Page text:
Even if the name doesn’t ring a bell, everyone knows who Wes Anderson is by his style. The amazing array of colors, the eccentric plot lines, and the familiar niche of characters makes Anderson’s films stand out from the rest of the crowd. His films are like works of art that has something new to find every time it’s viewed; you don’t just hope Bill Murray makes a cameo, you watch out for his cameo. His most recent film, The Grand Budapest Hotel, is another quirky film to be added to the lot. But before rushing out on March 7th to find one of the few theaters that will be actually showing it, take the chance to watch these five amazing films that show what defines the Anderson oeuvre.
Only Wes Anderson’s second film, this film illustrates the eccentricity of a 15 year old boy with “big” dreams. Jason Swartzman plays Max Fischer, prep school student who is addicted to being the king of extra curriculars but not so much academic grades. When he gets put on academic probation, he bonds with a detached, wealthy industrialist (Bill Murray). But when they both become infatuated with a teacher at Max’s school, Max does everything in his power to win her heart. What I love about this film is that Anderson doesn’t do anything to make you sympathize with Max. I thought he was an arrogant prick at the beginning of the movie and that hatred was still there by the end of it.
4. Fantastic Mr. Fox
Based on the Roald Dahl children’s book, Anderson utilizes stop motion animation, talking animal puppets dark humor, and the sexy voices of George Clooney and Meryl Streep to bring this book to life. Mr Fox (George Clooney) is a master thief and always goes on “raids” to steal from the surrounding farms. When he almost gets killed by a farmer, his wife (Meryl Streep) announces that she is pregnant and asks him to stop. Fast forward a few years, Mr. Fox is bored out of his mind writing for his local newspaper and taking care of his wife and odd son (Jason Shwartzman). However, when an opportunity arises to steal again, Fox decides he wants to do one more raid. With hilarious side characters and an array of innuendo, this film is a treat for adults as well as kids.
3. The Royal Tenenbaums
This film is always a nice reminder that there are always more dysfunctional families out there than mine. The Royal Tenenbaums is about a family of child prodigies who get together after being estranged for years when they hear that their father is diagnosed with a terminal illness. I’m not even sure why it’s categorized as a comedy. While there is dark humor sprinkled throughout, the main focus is on the loneliness of these characters and how Anderson tries to get this family who hates each other to love again when tragedy strikes.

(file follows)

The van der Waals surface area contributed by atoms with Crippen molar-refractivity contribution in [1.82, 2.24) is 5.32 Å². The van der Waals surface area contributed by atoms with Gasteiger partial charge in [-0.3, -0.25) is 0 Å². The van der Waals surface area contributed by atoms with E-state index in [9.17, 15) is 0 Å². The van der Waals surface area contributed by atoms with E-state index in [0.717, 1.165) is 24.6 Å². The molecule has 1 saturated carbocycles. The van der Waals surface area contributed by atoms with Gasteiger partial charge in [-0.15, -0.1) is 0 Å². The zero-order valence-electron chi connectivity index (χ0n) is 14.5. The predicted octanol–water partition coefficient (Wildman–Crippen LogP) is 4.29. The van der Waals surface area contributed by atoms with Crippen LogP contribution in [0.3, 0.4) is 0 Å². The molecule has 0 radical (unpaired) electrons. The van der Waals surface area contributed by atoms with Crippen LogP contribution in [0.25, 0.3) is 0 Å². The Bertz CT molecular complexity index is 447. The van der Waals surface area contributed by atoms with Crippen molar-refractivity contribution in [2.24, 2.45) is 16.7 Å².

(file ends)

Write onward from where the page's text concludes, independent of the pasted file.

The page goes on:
2. The Life Aquatic With Steve Zissou
One of Bill Murray’s only leading roles in the Anderson universe, he shines as the title character, Steve Zissou. Murray knows how to play the miserable man down on his luck so well. His characters’ disconnection from reality is what makes him comedic, and in The Life Aquatic With Steve Zissou, he delivers that disconnection perfectly. Murray plays the title, Steve Zissou, a modern day Jacques Cousteau. After his partner is killed by shark while filming a documentary, makes it his quest to kill that shark. Packed with great supporting actors such as William Dafoe, Jeff Goldblum, and Anjelica Huston, The Life Aquatic proves to be a fun, yet depressing ride.
1. Moonrise Kingdom
Even though the other four movies I previously listed were fantastic, it was no contest on what was going to be my number one choice. Moonrise Kingdom has been a film that is not only one of my favorite Anderson films but one of my favorite films in general. Not only is it a beautiful story , but it’s just beautiful in general. The time frame is 1965 and the setting looks like it should be on a cover of an old story book. Beautiful, funny, and extremely adorable, Moonrise Kingdom makes viewers reminisce about their first love. . Sam (Jared Gilman) is an outcast and is constantly bullied by his fellow boy scouts while they are away at camp. He runs away to find Suzy (Kara Hayward) who he believes is his true love while on a pursuit from her controlling parents (Frances McDormand and Bill Murray) and his boyscout leader (Edward Norton). It’s a great coming of age story that reminds everyone that it doesn’t matter who they fall in love with.